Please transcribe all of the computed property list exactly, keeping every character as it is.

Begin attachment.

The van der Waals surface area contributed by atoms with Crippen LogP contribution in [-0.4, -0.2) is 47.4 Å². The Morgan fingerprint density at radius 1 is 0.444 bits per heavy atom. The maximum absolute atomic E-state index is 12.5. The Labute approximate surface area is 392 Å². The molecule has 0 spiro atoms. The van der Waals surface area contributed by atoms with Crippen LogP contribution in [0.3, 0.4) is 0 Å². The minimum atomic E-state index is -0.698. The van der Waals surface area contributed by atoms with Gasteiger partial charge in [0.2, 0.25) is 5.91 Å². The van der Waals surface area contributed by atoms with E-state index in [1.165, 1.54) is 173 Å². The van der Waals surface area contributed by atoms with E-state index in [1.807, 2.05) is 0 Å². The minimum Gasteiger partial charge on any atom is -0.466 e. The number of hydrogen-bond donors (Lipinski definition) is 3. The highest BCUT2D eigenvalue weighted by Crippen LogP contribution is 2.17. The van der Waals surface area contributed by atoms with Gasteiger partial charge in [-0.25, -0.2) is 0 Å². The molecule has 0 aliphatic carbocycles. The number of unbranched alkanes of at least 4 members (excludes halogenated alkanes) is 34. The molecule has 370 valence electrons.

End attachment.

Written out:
The van der Waals surface area contributed by atoms with Crippen LogP contribution in [-0.4, -0.2) is 47.4 Å². The Morgan fingerprint density at radius 1 is 0.444 bits per heavy atom. The maximum absolute atomic E-state index is 12.5. The Labute approximate surface area is 392 Å². The molecule has 0 spiro atoms. The van der Waals surface area contributed by atoms with Crippen LogP contribution in [0.3, 0.4) is 0 Å². The minimum atomic E-state index is -0.698. The van der Waals surface area contributed by atoms with Gasteiger partial charge in [0.2, 0.25) is 5.91 Å². The van der Waals surface area contributed by atoms with E-state index in [1.165, 1.54) is 173 Å². The van der Waals surface area contributed by atoms with E-state index in [1.807, 2.05) is 0 Å². The minimum Gasteiger partial charge on any atom is -0.466 e. The number of hydrogen-bond donors (Lipinski definition) is 3. The highest BCUT2D eigenvalue weighted by Crippen LogP contribution is 2.17. The van der Waals surface area contributed by atoms with Gasteiger partial charge in [-0.25, -0.2) is 0 Å². The molecule has 0 aliphatic carbocycles. The number of unbranched alkanes of at least 4 members (excludes halogenated alkanes) is 34. The molecule has 370 valence electrons.